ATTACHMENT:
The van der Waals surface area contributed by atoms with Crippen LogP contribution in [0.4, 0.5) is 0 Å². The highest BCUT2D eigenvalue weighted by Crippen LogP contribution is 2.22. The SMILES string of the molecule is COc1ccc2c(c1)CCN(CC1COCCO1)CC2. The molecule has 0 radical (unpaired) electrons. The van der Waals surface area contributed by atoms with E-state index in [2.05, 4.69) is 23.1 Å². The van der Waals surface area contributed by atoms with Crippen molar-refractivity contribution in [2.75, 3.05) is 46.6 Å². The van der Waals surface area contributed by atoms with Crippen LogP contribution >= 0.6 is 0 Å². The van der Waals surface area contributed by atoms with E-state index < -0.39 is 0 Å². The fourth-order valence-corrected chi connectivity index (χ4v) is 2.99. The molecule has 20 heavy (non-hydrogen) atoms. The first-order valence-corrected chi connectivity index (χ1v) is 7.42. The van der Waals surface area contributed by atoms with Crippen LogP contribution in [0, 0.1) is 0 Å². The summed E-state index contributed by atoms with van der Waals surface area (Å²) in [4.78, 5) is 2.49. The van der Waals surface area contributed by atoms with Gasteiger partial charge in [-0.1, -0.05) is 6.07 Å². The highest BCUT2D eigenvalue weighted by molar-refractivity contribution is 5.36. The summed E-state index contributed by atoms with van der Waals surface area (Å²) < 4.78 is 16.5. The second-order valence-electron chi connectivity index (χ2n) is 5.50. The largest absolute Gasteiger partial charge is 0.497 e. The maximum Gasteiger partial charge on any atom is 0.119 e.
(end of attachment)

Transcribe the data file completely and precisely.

The van der Waals surface area contributed by atoms with Crippen LogP contribution in [0.4, 0.5) is 0 Å². The highest BCUT2D eigenvalue weighted by Crippen LogP contribution is 2.22. The SMILES string of the molecule is COc1ccc2c(c1)CCN(CC1COCCO1)CC2. The molecule has 0 radical (unpaired) electrons. The van der Waals surface area contributed by atoms with E-state index in [2.05, 4.69) is 23.1 Å². The van der Waals surface area contributed by atoms with Crippen molar-refractivity contribution in [2.75, 3.05) is 46.6 Å². The van der Waals surface area contributed by atoms with Crippen LogP contribution >= 0.6 is 0 Å². The van der Waals surface area contributed by atoms with E-state index < -0.39 is 0 Å². The fourth-order valence-corrected chi connectivity index (χ4v) is 2.99. The molecule has 20 heavy (non-hydrogen) atoms. The first-order valence-corrected chi connectivity index (χ1v) is 7.42. The van der Waals surface area contributed by atoms with Crippen LogP contribution in [0, 0.1) is 0 Å². The summed E-state index contributed by atoms with van der Waals surface area (Å²) in [4.78, 5) is 2.49. The van der Waals surface area contributed by atoms with Gasteiger partial charge in [-0.1, -0.05) is 6.07 Å². The highest BCUT2D eigenvalue weighted by molar-refractivity contribution is 5.36. The summed E-state index contributed by atoms with van der Waals surface area (Å²) < 4.78 is 16.5. The second-order valence-electron chi connectivity index (χ2n) is 5.50. The largest absolute Gasteiger partial charge is 0.497 e. The maximum Gasteiger partial charge on any atom is 0.119 e.